Applicability of IFRS 17 internationally vs applicability date in India

Internationally, IFRS 17 is applicable from 1 January 2021. Earlier application is permitted only if a company also applies IFRS 9, Financial Instruments and IFRS 15, Revenue from Contracts with Customers

As a next step, in India, MCA would need to issue an IFRS 17 equivalent Ind AS standard.

Regarding the applicability date, it is important to note that as per the IRDAI, the application of Ind AS to insurance companies would be from 1 April 2020 with the transition date being 1 April 2019. Therefore, Indian insurance companies would be expected to apply Ind AS equivalent standard of IFRS 17 earlier than the international applicability date of 1 January 2021.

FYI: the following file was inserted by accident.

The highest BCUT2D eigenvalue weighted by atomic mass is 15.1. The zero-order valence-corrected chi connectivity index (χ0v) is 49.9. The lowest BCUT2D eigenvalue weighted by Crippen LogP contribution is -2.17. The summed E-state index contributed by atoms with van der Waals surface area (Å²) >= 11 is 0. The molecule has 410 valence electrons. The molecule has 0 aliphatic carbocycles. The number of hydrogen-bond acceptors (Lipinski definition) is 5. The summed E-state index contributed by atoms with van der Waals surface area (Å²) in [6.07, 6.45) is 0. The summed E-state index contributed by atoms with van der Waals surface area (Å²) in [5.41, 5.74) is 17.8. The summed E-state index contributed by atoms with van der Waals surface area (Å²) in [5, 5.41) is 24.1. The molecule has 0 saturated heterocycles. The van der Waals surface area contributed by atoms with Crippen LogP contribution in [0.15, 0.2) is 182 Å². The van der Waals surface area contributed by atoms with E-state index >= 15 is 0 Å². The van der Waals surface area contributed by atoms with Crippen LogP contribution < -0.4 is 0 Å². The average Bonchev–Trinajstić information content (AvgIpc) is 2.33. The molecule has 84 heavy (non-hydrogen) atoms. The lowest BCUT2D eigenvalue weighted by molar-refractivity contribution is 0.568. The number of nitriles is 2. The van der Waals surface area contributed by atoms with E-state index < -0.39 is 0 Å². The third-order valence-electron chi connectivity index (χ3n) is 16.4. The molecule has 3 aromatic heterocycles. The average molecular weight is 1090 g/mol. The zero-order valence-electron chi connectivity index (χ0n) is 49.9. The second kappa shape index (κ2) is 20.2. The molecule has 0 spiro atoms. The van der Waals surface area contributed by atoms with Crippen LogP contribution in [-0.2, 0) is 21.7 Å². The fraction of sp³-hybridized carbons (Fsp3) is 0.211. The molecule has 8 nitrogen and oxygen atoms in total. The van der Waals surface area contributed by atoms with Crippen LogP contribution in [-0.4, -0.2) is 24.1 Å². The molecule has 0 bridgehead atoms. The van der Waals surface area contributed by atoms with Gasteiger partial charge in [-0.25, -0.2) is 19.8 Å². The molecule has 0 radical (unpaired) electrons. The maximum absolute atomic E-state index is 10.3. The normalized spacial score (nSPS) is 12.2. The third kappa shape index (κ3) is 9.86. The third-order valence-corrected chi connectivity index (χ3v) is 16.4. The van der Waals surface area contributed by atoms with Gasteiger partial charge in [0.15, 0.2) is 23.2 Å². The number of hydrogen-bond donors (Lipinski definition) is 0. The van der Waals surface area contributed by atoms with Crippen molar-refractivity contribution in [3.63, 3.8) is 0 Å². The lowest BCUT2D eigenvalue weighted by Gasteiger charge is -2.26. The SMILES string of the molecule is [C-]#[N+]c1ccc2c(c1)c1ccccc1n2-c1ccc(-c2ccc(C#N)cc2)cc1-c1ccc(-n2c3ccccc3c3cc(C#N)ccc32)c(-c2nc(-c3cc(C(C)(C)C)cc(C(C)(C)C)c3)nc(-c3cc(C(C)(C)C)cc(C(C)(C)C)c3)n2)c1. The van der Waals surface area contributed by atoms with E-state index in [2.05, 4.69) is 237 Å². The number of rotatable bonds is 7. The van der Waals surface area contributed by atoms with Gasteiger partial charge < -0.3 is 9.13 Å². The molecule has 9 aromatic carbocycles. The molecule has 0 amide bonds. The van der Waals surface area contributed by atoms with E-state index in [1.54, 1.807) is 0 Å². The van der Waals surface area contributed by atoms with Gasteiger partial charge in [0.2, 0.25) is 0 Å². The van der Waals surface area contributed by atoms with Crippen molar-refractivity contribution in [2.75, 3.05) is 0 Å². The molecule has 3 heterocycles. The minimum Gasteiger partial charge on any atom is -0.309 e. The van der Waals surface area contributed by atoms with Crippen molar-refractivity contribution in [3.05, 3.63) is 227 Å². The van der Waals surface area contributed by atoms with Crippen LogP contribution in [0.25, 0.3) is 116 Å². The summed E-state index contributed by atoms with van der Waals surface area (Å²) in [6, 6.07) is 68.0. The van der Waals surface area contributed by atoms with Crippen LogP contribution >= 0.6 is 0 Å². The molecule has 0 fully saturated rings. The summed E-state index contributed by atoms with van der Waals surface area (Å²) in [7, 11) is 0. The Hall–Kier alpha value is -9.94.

Earlier application of the insurance standard would require application of Ind AS 109, Financial Instruments and Ind AS 115, Revenue from Contracts with Customers. Currently, Ind AS 109 is applicable in India but Ind AS 115 is not applicable to Indian companies that are following Ind AS transition road maps. 

Therefore, MCA would need to notify Ind AS 115 as well in order to apply Ind AS equivalent standard of IFRS 17 from 1 April 2020 (with the date of transition of 1 April 2019).

To access the text of the circular issued by IRDAI, please click here.